4 mana for four 1/1s is exciting, and if you end up with a 4-color Ally deck this one is definitely making the cut. 4 mana for three 1/1s is a bit more borderline, but still worth it to trigger the various Ally abilities.
Part the Waterveil
On the one hand, 6 mana is just too much for Time Warp, which is a fair-costed card.
On the other hand, you’ll need to be pretty far behind to lose after paying the awaken cost. Taking an extra turn and getting a 6/6? Now that’s worth.
Scatter to the Winds
Blue control will miss having “scry 1” on every card, which was a good filtering ability that helped hit land drops or slide through clumps, but with better mana we’re more interested in getting value in the late game, which this does.
Ob Nixilis Reignited
I wish this one started with 6 loyalty and had a more expensive ultimate. Jace, Memory Adept shares a similar (yet better) +1 ability, but that card could straight-up murder you with a few turns of its 0.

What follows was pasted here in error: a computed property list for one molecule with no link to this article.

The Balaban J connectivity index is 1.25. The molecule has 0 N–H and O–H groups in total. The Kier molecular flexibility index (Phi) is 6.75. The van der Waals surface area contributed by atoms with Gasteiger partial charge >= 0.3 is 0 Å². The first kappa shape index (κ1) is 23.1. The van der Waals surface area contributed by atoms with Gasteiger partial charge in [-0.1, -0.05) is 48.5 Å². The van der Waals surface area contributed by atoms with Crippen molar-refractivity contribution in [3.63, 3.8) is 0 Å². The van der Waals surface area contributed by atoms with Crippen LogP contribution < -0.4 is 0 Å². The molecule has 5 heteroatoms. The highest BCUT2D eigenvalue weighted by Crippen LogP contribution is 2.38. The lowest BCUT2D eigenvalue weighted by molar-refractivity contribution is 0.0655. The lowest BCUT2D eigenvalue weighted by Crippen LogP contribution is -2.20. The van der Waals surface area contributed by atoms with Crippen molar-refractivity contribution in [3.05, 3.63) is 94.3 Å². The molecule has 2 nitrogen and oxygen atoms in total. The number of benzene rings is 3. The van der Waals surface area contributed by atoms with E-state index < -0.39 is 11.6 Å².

I guess the thought is that we have a downtick that’s similar to Vraska the Unseen’s, but the +1 does more in the meantime if you need to build loyalty or don’t have anything to kill. Still, part of Vraska’s appeal is that it can pop troublesome noncreature permanents too, which always made up for the fact that she’s very much visible. Vraska, if you’re reading this, we can see you. You’re not even trying to hide! You’re standing in a giant beam of light.
As for Ob Nixilis, I’m sure I’ll play it. I’ll draft it in Cube, and I’ll win with it in Constructed. Heck, I like the art. It still doesn’t excite me.
You might be noticing a trend where, every time I see a piece of disruption with awaken, I fall over myself talking about how it’s the best thing ever and how it’ll be played in every control deck.